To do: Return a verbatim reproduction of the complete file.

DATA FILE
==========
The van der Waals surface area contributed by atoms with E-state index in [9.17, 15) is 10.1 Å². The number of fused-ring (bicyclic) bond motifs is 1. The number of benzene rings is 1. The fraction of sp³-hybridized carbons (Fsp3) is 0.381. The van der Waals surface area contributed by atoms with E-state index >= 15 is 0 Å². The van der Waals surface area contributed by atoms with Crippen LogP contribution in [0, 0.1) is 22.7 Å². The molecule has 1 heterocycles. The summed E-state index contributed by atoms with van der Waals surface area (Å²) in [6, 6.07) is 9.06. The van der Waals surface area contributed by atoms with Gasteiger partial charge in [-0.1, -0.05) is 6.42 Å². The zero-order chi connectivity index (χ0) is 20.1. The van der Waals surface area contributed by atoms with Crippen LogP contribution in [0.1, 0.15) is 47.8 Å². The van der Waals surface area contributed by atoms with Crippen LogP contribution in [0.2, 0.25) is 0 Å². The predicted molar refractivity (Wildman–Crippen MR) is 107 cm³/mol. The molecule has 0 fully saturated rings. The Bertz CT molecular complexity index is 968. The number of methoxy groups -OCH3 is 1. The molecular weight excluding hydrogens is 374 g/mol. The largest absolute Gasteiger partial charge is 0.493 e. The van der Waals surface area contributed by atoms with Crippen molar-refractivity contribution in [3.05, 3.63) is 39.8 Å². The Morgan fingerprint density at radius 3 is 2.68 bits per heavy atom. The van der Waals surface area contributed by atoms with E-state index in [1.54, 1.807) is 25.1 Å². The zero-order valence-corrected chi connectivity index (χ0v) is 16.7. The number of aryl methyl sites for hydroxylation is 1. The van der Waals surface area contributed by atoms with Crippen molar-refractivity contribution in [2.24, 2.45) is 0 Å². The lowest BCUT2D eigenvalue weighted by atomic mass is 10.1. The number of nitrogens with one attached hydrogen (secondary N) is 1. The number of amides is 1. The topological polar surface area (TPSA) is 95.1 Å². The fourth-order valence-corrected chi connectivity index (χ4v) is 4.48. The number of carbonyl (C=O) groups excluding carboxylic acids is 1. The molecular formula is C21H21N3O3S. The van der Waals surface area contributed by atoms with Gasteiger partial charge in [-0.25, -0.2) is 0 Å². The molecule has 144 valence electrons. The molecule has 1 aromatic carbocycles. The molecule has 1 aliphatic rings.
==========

The van der Waals surface area contributed by atoms with E-state index in [9.17, 15) is 10.1 Å². The number of fused-ring (bicyclic) bond motifs is 1. The number of benzene rings is 1. The fraction of sp³-hybridized carbons (Fsp3) is 0.381. The van der Waals surface area contributed by atoms with E-state index >= 15 is 0 Å². The van der Waals surface area contributed by atoms with Crippen LogP contribution in [0, 0.1) is 22.7 Å². The molecule has 1 heterocycles. The summed E-state index contributed by atoms with van der Waals surface area (Å²) in [6, 6.07) is 9.06. The van der Waals surface area contributed by atoms with Gasteiger partial charge in [-0.1, -0.05) is 6.42 Å². The zero-order chi connectivity index (χ0) is 20.1. The van der Waals surface area contributed by atoms with Crippen LogP contribution in [0.1, 0.15) is 47.8 Å². The van der Waals surface area contributed by atoms with Crippen LogP contribution in [0.2, 0.25) is 0 Å². The predicted molar refractivity (Wildman–Crippen MR) is 107 cm³/mol. The molecule has 0 fully saturated rings. The Bertz CT molecular complexity index is 968. The number of methoxy groups -OCH3 is 1. The molecular weight excluding hydrogens is 374 g/mol. The largest absolute Gasteiger partial charge is 0.493 e. The van der Waals surface area contributed by atoms with Crippen molar-refractivity contribution in [3.05, 3.63) is 39.8 Å². The Morgan fingerprint density at radius 3 is 2.68 bits per heavy atom. The van der Waals surface area contributed by atoms with E-state index in [1.54, 1.807) is 25.1 Å². The zero-order valence-corrected chi connectivity index (χ0v) is 16.7. The number of aryl methyl sites for hydroxylation is 1. The van der Waals surface area contributed by atoms with Crippen molar-refractivity contribution in [2.24, 2.45) is 0 Å². The lowest BCUT2D eigenvalue weighted by atomic mass is 10.1. The number of nitrogens with one attached hydrogen (secondary N) is 1. The number of amides is 1. The topological polar surface area (TPSA) is 95.1 Å². The fourth-order valence-corrected chi connectivity index (χ4v) is 4.48. The number of carbonyl (C=O) groups excluding carboxylic acids is 1. The molecular formula is C21H21N3O3S. The van der Waals surface area contributed by atoms with Gasteiger partial charge in [-0.25, -0.2) is 0 Å². The molecule has 144 valence electrons. The molecule has 1 aromatic carbocycles. The molecule has 1 aliphatic rings.